Professor of social work Mia Hakovirta and Professor of child psychiatry André Sourander have received funding from NordForsk call Welfare among Children and Young People in the Post-Pandemic Nordics. Both projects examine the effects of the COVID-19 pandemic on the well-being of children and adolescents in the Nordic countries.
NordForsk granted approximately NOK 11 million (EUR 880,000) funding to the CrisisSolutions project consortium led by Professor Andre Sourander. The main objective of the project is to increase understanding of the psychosocial well-being and resilience of children and adolescents during the COVID-19 pandemic.
The project studies how various official measures related to the corona crisis affected the mental health and well-being of children and adolescents in the Nordic countries, as well as how the pandemic was reflected in the supply of mental health services in different countries.
– Once the study is completed, we will better understand the long-term impact of the pandemic on an individual and societal level. This is achieved by looking at welfare indicators from large population registers, collecting young people’s own experiences through surveys and interviews, and comparing the data we have accumulated from different countries, Sourander says.
The study will also look into the implementation of universal digital interventions to help children, young people and families in crisis situations that increase anxiety and stress.
According to Professor Sourander, the project is based on an inclusive approach, as children, adolescents and various organisations are invited to participate in workshops to plan research and develop interventions.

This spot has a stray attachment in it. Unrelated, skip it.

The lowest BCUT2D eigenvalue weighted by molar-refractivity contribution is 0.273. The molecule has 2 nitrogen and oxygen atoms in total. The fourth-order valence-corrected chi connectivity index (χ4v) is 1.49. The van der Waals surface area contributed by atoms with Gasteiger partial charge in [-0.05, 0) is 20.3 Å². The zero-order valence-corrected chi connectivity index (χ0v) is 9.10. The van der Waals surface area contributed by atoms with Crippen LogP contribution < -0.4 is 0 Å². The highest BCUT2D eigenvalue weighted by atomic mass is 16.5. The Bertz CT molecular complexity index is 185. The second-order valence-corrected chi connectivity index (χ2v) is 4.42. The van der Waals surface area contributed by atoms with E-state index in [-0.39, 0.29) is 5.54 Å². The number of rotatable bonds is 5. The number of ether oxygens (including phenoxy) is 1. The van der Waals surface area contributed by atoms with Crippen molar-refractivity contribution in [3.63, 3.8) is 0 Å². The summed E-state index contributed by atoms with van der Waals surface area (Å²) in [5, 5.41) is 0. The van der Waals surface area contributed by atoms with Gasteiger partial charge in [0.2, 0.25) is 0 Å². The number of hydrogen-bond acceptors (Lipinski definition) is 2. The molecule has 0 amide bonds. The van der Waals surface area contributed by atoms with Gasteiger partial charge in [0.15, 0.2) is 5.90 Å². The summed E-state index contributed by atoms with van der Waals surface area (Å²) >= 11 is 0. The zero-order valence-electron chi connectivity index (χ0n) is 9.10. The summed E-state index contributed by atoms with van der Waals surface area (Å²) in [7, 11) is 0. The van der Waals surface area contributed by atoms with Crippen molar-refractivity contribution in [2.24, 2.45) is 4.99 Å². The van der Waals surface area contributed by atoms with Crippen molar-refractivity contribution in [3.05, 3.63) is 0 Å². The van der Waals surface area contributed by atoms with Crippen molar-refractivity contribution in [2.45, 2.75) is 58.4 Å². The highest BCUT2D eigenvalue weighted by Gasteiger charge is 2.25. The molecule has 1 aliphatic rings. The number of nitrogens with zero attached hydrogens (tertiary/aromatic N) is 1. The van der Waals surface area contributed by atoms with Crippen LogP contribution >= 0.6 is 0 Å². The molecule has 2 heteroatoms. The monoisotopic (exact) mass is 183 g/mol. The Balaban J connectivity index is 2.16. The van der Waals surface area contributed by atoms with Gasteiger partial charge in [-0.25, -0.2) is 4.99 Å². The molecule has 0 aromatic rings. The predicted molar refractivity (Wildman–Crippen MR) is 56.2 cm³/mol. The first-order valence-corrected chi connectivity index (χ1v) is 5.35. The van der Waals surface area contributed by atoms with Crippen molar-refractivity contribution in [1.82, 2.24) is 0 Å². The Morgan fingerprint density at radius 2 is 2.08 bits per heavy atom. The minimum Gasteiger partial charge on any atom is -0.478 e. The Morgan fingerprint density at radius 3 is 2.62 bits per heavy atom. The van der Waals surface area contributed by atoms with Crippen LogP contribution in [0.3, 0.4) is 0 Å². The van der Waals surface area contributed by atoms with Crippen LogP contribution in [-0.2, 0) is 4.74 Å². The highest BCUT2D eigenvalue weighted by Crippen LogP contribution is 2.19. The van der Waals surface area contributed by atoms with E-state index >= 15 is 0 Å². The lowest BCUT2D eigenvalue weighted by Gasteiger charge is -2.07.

Europe is likely to see various crises in the future, such as new pandemics, wars, environmental disasters and economic crises. Therefore, knowledge of the impact of the corona pandemic on risk and resilience factors related to the well-being and crises of children and young people is important for building sustainable societies and better crisis management.
In addition to the Research Centre for Child Psychiatry of the University of Turku, Linköping University, the Arctic University of Norway and the University of Iceland participate in the CrisisSolutions project. The project will be implemented in 2023-2027.
Children First studies the impact of the pandemic on the living conditions of vulnerable children and adolescents
Hakovirta’s multidisciplinary project Children First aim’s to produce new scientific knowledge and understanding of the impact of the pandemic, especially on the living conditions and well-being of vulnerable children and adolescents, as well as on learning and longer-term educational prospects.
In addition, the aim is to develop ways to gain an understanding of the child’s functional capacity in school during and after crises. As a whole, the aim of the project is to strengthen social crisis management and preparedness for future crises, especially with regard to the perspective of children and adolescents.
–The research group will look into how policies have protected children and their rights during the crisis in order to enhance resilience and protect vulnerable groups in the society, and to develop policies to promote children well-being in the future, Hakovirta explains. These results can be utilized to develop and reform evidence-based child, family and social policies, and intervention strategies and practices.
The funding is 1,1 million euros for three years. The other project partners are Åbo Akademi, Stockholm University, University of Uppsala, University of Iceland, The Danish School of Education at Aarhus, and the ombudsman for children from Finland and Island.